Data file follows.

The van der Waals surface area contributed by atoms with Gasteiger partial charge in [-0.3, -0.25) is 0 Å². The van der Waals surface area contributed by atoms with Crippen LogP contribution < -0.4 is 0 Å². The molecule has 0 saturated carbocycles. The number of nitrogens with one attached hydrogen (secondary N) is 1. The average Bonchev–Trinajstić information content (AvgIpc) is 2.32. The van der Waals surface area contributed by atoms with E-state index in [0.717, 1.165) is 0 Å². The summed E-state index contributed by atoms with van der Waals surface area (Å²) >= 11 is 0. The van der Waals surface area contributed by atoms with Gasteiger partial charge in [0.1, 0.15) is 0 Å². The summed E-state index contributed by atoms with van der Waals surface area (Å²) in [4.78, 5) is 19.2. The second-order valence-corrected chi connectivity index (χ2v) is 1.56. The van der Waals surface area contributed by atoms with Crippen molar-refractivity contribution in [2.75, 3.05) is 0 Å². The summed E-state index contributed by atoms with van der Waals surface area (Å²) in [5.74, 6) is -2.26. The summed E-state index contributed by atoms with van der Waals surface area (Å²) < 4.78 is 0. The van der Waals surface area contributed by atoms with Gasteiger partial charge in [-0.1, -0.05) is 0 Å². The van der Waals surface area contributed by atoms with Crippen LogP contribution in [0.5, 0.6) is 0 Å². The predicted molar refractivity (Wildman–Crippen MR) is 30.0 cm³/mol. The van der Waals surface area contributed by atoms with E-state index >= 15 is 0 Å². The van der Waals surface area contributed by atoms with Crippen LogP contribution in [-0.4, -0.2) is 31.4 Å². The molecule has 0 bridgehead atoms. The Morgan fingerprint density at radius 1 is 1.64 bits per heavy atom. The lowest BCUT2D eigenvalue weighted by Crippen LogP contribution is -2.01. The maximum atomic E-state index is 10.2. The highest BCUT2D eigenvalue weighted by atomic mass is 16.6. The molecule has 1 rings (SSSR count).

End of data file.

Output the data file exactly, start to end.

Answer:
The van der Waals surface area contributed by atoms with Gasteiger partial charge in [-0.3, -0.25) is 0 Å². The van der Waals surface area contributed by atoms with Crippen LogP contribution < -0.4 is 0 Å². The molecule has 0 saturated carbocycles. The number of nitrogens with one attached hydrogen (secondary N) is 1. The average Bonchev–Trinajstić information content (AvgIpc) is 2.32. The van der Waals surface area contributed by atoms with E-state index in [0.717, 1.165) is 0 Å². The summed E-state index contributed by atoms with van der Waals surface area (Å²) >= 11 is 0. The van der Waals surface area contributed by atoms with Gasteiger partial charge in [0.1, 0.15) is 0 Å². The summed E-state index contributed by atoms with van der Waals surface area (Å²) in [4.78, 5) is 19.2. The second-order valence-corrected chi connectivity index (χ2v) is 1.56. The van der Waals surface area contributed by atoms with Crippen molar-refractivity contribution in [2.75, 3.05) is 0 Å². The summed E-state index contributed by atoms with van der Waals surface area (Å²) in [5.74, 6) is -2.26. The summed E-state index contributed by atoms with van der Waals surface area (Å²) < 4.78 is 0. The van der Waals surface area contributed by atoms with Gasteiger partial charge in [-0.1, -0.05) is 0 Å². The van der Waals surface area contributed by atoms with Crippen LogP contribution in [0.5, 0.6) is 0 Å². The predicted molar refractivity (Wildman–Crippen MR) is 30.0 cm³/mol. The van der Waals surface area contributed by atoms with E-state index >= 15 is 0 Å². The van der Waals surface area contributed by atoms with Crippen LogP contribution in [-0.4, -0.2) is 31.4 Å². The molecule has 0 bridgehead atoms. The Morgan fingerprint density at radius 1 is 1.64 bits per heavy atom. The lowest BCUT2D eigenvalue weighted by Crippen LogP contribution is -2.01. The maximum atomic E-state index is 10.2. The highest BCUT2D eigenvalue weighted by atomic mass is 16.6. The molecule has 1 rings (SSSR count).